Proceeding to a detailed description of the embodiments of the present invention and particularly to FIG. 1, the pellet dispenser generally 10 includes a rotor assembly 11 generally having a housing 12 with a cavity 13 for accommodating a rotor member or pellet plate 14. Housing 12 also has an enlarged cavity section 15 for accommodating a dam member 16 above the rotor member 14. A container 18 for the pellets 19 is secured to the housing 12 and has an open end for depositing the pellets therein. At the opposing end of the housing 12 there is a pellet discharge passage 20 to which is secured a pellet discharge tube 21.
A stem portion 24 extends from the rotor member 14 and is positioned in a central cavity or opening 23 and is guided by the bearing washer 25. A motor 26, preferably of the electric type, is suitably fastened to the housing 12 and has a drive shaft 27 fastened to the stem 24. As best seen in FIG. 3, there is the slot 30 in the stem portion 24 for receiving the drive shaft 27 in a nonrotating engagement.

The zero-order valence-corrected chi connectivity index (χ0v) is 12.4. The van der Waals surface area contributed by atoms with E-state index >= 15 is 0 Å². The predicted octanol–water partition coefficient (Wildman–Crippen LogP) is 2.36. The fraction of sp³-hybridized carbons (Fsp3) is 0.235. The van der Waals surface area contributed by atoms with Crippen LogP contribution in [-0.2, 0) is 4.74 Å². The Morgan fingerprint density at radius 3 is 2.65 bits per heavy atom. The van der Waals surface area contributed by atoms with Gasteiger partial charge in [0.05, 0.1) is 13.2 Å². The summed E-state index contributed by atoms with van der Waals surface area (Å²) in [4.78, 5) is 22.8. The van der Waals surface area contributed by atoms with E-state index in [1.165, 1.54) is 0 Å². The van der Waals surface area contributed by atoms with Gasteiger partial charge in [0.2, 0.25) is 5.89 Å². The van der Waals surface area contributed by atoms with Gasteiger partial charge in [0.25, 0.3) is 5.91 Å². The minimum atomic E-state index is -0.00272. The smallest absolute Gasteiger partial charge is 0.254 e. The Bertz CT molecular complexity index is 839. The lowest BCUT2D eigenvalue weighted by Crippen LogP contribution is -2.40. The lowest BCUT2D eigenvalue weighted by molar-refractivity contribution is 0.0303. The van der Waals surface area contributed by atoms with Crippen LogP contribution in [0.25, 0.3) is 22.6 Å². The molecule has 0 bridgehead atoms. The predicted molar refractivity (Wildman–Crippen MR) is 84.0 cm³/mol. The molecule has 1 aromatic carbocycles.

As best seen in FIG. 2, there are two pellet passages 32 and 33 which extend completely through the rotor member 14. There are in addition tapered wall sections 38 and 39 which communicate laterally with the pellet passages 32 and 33. As indicated in FIG. 2, by the directional arrow 31, the rotation of the rotor member 14 is in a counterclockwise manner. Accordingly, the tapered walls 38 and 39 communicate with the pellet passages 32 and 33 on the backside of the passages and taper in a narrowing manner away from the pellet passages.